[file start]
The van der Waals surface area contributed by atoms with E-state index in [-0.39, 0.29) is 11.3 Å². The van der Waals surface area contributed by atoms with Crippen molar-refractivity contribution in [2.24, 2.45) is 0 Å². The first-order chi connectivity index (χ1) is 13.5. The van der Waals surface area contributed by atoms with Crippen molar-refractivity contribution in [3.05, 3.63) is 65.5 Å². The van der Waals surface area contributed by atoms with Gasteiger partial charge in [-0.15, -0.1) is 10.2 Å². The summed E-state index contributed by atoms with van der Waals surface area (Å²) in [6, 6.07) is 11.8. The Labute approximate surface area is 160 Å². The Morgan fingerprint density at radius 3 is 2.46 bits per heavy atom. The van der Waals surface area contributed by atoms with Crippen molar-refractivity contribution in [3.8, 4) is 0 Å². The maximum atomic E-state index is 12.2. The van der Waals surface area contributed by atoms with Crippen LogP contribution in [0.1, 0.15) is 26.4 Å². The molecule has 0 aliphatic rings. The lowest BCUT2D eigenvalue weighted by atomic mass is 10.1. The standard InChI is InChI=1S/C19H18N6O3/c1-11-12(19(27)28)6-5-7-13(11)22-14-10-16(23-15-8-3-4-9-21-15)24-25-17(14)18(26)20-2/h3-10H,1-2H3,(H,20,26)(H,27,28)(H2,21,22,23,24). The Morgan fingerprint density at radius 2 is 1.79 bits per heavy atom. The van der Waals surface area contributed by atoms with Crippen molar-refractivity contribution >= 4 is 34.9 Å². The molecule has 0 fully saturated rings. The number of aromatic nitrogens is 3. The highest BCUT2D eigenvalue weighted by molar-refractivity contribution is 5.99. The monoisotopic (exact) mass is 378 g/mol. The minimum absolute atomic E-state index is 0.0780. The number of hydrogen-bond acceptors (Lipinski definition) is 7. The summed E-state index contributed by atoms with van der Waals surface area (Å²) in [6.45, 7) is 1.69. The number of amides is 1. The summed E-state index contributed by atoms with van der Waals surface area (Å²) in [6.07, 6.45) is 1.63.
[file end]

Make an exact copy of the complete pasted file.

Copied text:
The van der Waals surface area contributed by atoms with E-state index in [-0.39, 0.29) is 11.3 Å². The van der Waals surface area contributed by atoms with Crippen molar-refractivity contribution in [2.24, 2.45) is 0 Å². The first-order chi connectivity index (χ1) is 13.5. The van der Waals surface area contributed by atoms with Crippen molar-refractivity contribution in [3.05, 3.63) is 65.5 Å². The van der Waals surface area contributed by atoms with Gasteiger partial charge in [-0.15, -0.1) is 10.2 Å². The summed E-state index contributed by atoms with van der Waals surface area (Å²) in [6, 6.07) is 11.8. The Labute approximate surface area is 160 Å². The Morgan fingerprint density at radius 3 is 2.46 bits per heavy atom. The van der Waals surface area contributed by atoms with Crippen molar-refractivity contribution in [3.8, 4) is 0 Å². The maximum atomic E-state index is 12.2. The van der Waals surface area contributed by atoms with Crippen LogP contribution in [0.1, 0.15) is 26.4 Å². The molecule has 0 aliphatic rings. The lowest BCUT2D eigenvalue weighted by atomic mass is 10.1. The standard InChI is InChI=1S/C19H18N6O3/c1-11-12(19(27)28)6-5-7-13(11)22-14-10-16(23-15-8-3-4-9-21-15)24-25-17(14)18(26)20-2/h3-10H,1-2H3,(H,20,26)(H,27,28)(H2,21,22,23,24). The Morgan fingerprint density at radius 2 is 1.79 bits per heavy atom. The van der Waals surface area contributed by atoms with Crippen molar-refractivity contribution >= 4 is 34.9 Å². The molecule has 0 fully saturated rings. The number of aromatic nitrogens is 3. The highest BCUT2D eigenvalue weighted by molar-refractivity contribution is 5.99. The monoisotopic (exact) mass is 378 g/mol. The minimum absolute atomic E-state index is 0.0780. The number of hydrogen-bond acceptors (Lipinski definition) is 7. The summed E-state index contributed by atoms with van der Waals surface area (Å²) in [6.45, 7) is 1.69. The number of amides is 1. The summed E-state index contributed by atoms with van der Waals surface area (Å²) in [6.07, 6.45) is 1.63.